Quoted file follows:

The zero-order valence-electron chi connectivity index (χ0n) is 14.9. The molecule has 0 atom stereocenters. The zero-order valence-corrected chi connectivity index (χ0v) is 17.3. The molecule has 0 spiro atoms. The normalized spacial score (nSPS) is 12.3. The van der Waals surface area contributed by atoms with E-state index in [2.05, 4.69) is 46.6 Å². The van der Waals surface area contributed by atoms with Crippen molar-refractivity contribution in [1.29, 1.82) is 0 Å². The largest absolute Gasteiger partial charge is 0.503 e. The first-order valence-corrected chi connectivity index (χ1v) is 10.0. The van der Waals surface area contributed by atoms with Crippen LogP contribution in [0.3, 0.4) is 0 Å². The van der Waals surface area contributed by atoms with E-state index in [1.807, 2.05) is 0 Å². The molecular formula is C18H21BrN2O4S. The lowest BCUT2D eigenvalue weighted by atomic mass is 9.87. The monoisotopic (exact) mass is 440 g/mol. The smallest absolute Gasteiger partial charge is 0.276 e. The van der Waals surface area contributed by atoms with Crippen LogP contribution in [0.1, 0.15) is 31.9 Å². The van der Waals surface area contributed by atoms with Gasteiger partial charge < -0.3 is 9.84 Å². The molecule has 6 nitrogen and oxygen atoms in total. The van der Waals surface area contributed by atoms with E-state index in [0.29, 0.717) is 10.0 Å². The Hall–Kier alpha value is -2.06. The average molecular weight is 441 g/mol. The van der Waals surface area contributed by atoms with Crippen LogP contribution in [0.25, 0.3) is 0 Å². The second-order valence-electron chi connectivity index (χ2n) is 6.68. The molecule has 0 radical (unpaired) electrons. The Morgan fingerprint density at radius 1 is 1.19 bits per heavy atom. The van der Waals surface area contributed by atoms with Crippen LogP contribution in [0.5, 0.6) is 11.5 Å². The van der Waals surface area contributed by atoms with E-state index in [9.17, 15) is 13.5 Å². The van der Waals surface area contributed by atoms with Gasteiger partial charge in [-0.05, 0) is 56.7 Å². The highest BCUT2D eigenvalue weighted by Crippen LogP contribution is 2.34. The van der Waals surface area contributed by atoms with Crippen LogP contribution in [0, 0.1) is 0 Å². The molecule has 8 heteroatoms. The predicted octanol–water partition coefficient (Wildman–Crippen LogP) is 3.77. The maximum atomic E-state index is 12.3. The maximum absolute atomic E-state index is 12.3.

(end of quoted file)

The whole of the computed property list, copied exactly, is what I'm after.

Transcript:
The zero-order valence-electron chi connectivity index (χ0n) is 14.9. The molecule has 0 atom stereocenters. The zero-order valence-corrected chi connectivity index (χ0v) is 17.3. The molecule has 0 spiro atoms. The normalized spacial score (nSPS) is 12.3. The van der Waals surface area contributed by atoms with E-state index in [2.05, 4.69) is 46.6 Å². The van der Waals surface area contributed by atoms with Crippen molar-refractivity contribution in [1.29, 1.82) is 0 Å². The largest absolute Gasteiger partial charge is 0.503 e. The first-order valence-corrected chi connectivity index (χ1v) is 10.0. The van der Waals surface area contributed by atoms with Crippen LogP contribution in [0.3, 0.4) is 0 Å². The van der Waals surface area contributed by atoms with E-state index in [1.807, 2.05) is 0 Å². The molecular formula is C18H21BrN2O4S. The lowest BCUT2D eigenvalue weighted by atomic mass is 9.87. The monoisotopic (exact) mass is 440 g/mol. The smallest absolute Gasteiger partial charge is 0.276 e. The van der Waals surface area contributed by atoms with Crippen LogP contribution in [0.1, 0.15) is 31.9 Å². The van der Waals surface area contributed by atoms with Gasteiger partial charge < -0.3 is 9.84 Å². The molecule has 6 nitrogen and oxygen atoms in total. The van der Waals surface area contributed by atoms with E-state index in [0.29, 0.717) is 10.0 Å². The Hall–Kier alpha value is -2.06. The average molecular weight is 441 g/mol. The van der Waals surface area contributed by atoms with Crippen LogP contribution in [0.25, 0.3) is 0 Å². The second-order valence-electron chi connectivity index (χ2n) is 6.68. The molecule has 0 radical (unpaired) electrons. The Morgan fingerprint density at radius 1 is 1.19 bits per heavy atom. The van der Waals surface area contributed by atoms with Crippen LogP contribution in [0.5, 0.6) is 11.5 Å². The van der Waals surface area contributed by atoms with E-state index in [9.17, 15) is 13.5 Å². The van der Waals surface area contributed by atoms with Gasteiger partial charge in [-0.05, 0) is 56.7 Å². The highest BCUT2D eigenvalue weighted by Crippen LogP contribution is 2.34. The van der Waals surface area contributed by atoms with Crippen LogP contribution in [0, 0.1) is 0 Å². The molecule has 8 heteroatoms. The predicted octanol–water partition coefficient (Wildman–Crippen LogP) is 3.77. The maximum atomic E-state index is 12.3. The maximum absolute atomic E-state index is 12.3.